Originally based in Cambridge, Massachusetts, Acoustic Research is a celebrated high-end audio manufacturer famous for their revolutionary classics such as their AR-3 series, and are still in existence today but under new ownership.
The AR48S represent the last of Acoustic Research’s classic series of speakers and were introduced in the final year of the Golden Age of Audio in 1981. They were offered until around 1983. Note the AR48S should not to be confused with the post-classic AR48B and AR48BX speakers produced later.
Sporting a 10″ Acoustic Suspension Woofer, 4″ Mid Range and 1″ Dome Tweeter and were designed for amplifiers rated between 15 & 100 Watts.
As a 3-way speaker with a 10″ suspension woofer the AR48 is the natural evolution of the AR2ax and saw improvements with brighter sound and excellent dispersion characteristics.
While the AR48S doesn’t yet have the vintage recognition of say the AR5, their performance is very impressive. Their mid-range and high’s are excellent and well dispersed and they sound great even when your positioned closely to the speakers. Some criticise these speakers for a lack of bass, but you must remember these are sealed enclosures and in a bookshelf format designed to give a more natural sound. If you want thunderous bass then look for a combination of either a ported speaker or a large floor standing model. I personally find the bass sufficient for most music genres, but I understand if you would want to round it out with the addition of a subwoofer, especially if you are in to electronic music.
IMHO these speakers would be a perfect match for many mid-to-late 1970s Amplifiers and Receivers.
Aesthetically these speakers suffered from the trend that began in the mid-seventies to replace real wood with laminate. We can’t really blame AR for this as they weren’t alone, typically most high-end manufacturers from this era were guilty of introducing laminate into many of their models. At least the laminate on the AR48S is better than most and is thick and has not suffered peeling as is so commonly seen with laminate of this vintage.
These particular specimens have some minor cosmetic issues; there are some marks here and there, the cabinets have some ver slight damage to some corners, the woofer domes have dimples in them (does not effect sound), one woofer has a stain. Other than that they are functioning well and I would say they are in good vintage condition for their ~33 years of age.
Frequency Response: 45-24k +/- 3 dB SPL: 87dB XOVER: 400/2500hz Power MIN/MAX: 15-100w OHMS (Min-Nom): 6 ohms Size: 25″x14″x11″ Weight: 38 lbs
These gorgeous Jensen’s were built during the height of Receiver Wars during the Golden Era of Audio. Branded as the Lifestyle Series of speakers they were heavily promoted in Audiophile publications such as Stereo Review in the mid to late 1970s. The LS-4b’s were smack in the middle of this range of speakers.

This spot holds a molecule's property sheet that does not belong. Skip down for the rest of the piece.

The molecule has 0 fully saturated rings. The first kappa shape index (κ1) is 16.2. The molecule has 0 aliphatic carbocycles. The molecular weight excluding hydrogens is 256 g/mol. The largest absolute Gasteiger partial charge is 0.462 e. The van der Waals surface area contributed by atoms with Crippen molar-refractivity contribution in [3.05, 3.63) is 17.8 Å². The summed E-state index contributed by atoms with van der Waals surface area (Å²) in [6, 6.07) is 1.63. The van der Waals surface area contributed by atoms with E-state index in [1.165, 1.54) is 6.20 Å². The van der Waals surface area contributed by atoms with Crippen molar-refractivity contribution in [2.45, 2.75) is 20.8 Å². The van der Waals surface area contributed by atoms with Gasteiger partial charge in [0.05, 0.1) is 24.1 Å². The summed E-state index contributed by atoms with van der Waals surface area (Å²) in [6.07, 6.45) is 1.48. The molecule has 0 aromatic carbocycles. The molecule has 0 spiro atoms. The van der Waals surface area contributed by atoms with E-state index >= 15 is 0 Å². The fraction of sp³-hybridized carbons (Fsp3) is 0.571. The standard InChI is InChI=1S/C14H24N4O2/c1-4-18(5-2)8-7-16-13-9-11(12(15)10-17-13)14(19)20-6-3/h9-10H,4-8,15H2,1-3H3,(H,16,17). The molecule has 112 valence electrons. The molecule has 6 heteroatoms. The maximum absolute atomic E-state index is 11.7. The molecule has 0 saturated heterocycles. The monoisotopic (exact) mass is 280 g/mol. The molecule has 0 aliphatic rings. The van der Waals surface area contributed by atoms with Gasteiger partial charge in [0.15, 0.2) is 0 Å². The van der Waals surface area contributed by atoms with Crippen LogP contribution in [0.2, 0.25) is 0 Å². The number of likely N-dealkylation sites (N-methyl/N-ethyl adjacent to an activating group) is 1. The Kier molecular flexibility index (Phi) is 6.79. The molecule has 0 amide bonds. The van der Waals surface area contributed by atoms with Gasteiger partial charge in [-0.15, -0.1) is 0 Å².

The Lifestyle Series featured what Jensen referred to as as ‘Total Energy Response’, which roughly translates as the ability to completely fill a space not just with noise but with detailed sound information. And for once the adverts are telling the truth! They do indeed have a very wide spatial dispersion of sound throughout the sonic range, filling your room with music, and they truly do immerse you in an enchanting musical experience.
The bass is terrific, these speaker were made to party and possess an amazing SPL – they just make you want to get up and dance! And BTW the LS-4B were only the mid-range in this series!
The LS-4b featured a 25cm Woofer, a 8.75cm Mid-range and a 5cm Dome Tweeter.
Cosmetically it appears that Jensen managed to avoid the cheap thin laminate that many other manufactures had adopted at this time. Overall the laminate on the pair I acquired is in great condition with no major peeling occurring anywhere, though some tiny lifting here and there is evident.
Remember these speakers are rapidly approaching 40 years of age and some folks on the internet have described some of these units as having muddy or sloppy bass response. This is likely the situation where some these speakers have been hammered long and hard and their electrolytic capacitors are just plain worn out.
The solution? While not a cure all often replacing the capacitors in the crossovers will do wonders for the sound in an old pair of speakers, tightening up the bass and delivering clear mid’s and highs, this can be especially the case if the electrolytics are replaced with audio grade polymer capacitors. I haven’t recapped this pair as yet because I have been enjoying them the way they are, but if I do I will certainly post it here.
Please ignore the 1978 in the above slider, that’s my bad! While I am calling these speakers ‘Vintage’ but to be truthful I have yet to come across any information about when these speakers were produced. I contacted the firm that owns the Jensen brand today and even they know nothing about these speakers!